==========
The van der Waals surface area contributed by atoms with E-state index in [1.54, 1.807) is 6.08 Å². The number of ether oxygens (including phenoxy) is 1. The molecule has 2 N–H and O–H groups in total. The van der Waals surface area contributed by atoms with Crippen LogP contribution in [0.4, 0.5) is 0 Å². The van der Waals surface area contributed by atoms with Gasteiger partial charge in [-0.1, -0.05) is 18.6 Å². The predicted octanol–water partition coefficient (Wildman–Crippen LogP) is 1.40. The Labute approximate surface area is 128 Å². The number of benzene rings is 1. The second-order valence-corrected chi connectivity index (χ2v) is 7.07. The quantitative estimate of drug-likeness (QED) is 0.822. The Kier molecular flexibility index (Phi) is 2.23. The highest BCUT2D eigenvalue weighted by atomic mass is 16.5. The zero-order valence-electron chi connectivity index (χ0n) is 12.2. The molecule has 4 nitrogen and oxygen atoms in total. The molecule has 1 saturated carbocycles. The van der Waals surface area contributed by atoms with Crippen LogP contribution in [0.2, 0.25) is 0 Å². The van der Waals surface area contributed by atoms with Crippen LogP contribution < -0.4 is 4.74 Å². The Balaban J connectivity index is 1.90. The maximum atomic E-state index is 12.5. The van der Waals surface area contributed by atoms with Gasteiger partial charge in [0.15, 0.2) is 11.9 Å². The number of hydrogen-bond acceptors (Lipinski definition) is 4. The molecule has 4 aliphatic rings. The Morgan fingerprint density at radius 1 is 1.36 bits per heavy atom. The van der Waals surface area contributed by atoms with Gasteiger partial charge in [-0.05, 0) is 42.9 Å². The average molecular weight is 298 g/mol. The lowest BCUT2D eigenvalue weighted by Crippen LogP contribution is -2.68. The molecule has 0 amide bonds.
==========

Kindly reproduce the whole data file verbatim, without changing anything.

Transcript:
The van der Waals surface area contributed by atoms with E-state index in [1.54, 1.807) is 6.08 Å². The number of ether oxygens (including phenoxy) is 1. The molecule has 2 N–H and O–H groups in total. The van der Waals surface area contributed by atoms with Crippen LogP contribution in [0.4, 0.5) is 0 Å². The van der Waals surface area contributed by atoms with Gasteiger partial charge in [-0.1, -0.05) is 18.6 Å². The predicted octanol–water partition coefficient (Wildman–Crippen LogP) is 1.40. The Labute approximate surface area is 128 Å². The number of benzene rings is 1. The second-order valence-corrected chi connectivity index (χ2v) is 7.07. The quantitative estimate of drug-likeness (QED) is 0.822. The Kier molecular flexibility index (Phi) is 2.23. The highest BCUT2D eigenvalue weighted by atomic mass is 16.5. The zero-order valence-electron chi connectivity index (χ0n) is 12.2. The molecule has 4 nitrogen and oxygen atoms in total. The molecule has 1 saturated carbocycles. The van der Waals surface area contributed by atoms with Crippen LogP contribution in [0.2, 0.25) is 0 Å². The van der Waals surface area contributed by atoms with Crippen LogP contribution < -0.4 is 4.74 Å². The Balaban J connectivity index is 1.90. The maximum atomic E-state index is 12.5. The van der Waals surface area contributed by atoms with Gasteiger partial charge in [0.15, 0.2) is 11.9 Å². The number of hydrogen-bond acceptors (Lipinski definition) is 4. The molecule has 4 aliphatic rings. The Morgan fingerprint density at radius 1 is 1.36 bits per heavy atom. The van der Waals surface area contributed by atoms with Gasteiger partial charge in [-0.05, 0) is 42.9 Å². The average molecular weight is 298 g/mol. The lowest BCUT2D eigenvalue weighted by Crippen LogP contribution is -2.68. The molecule has 0 amide bonds.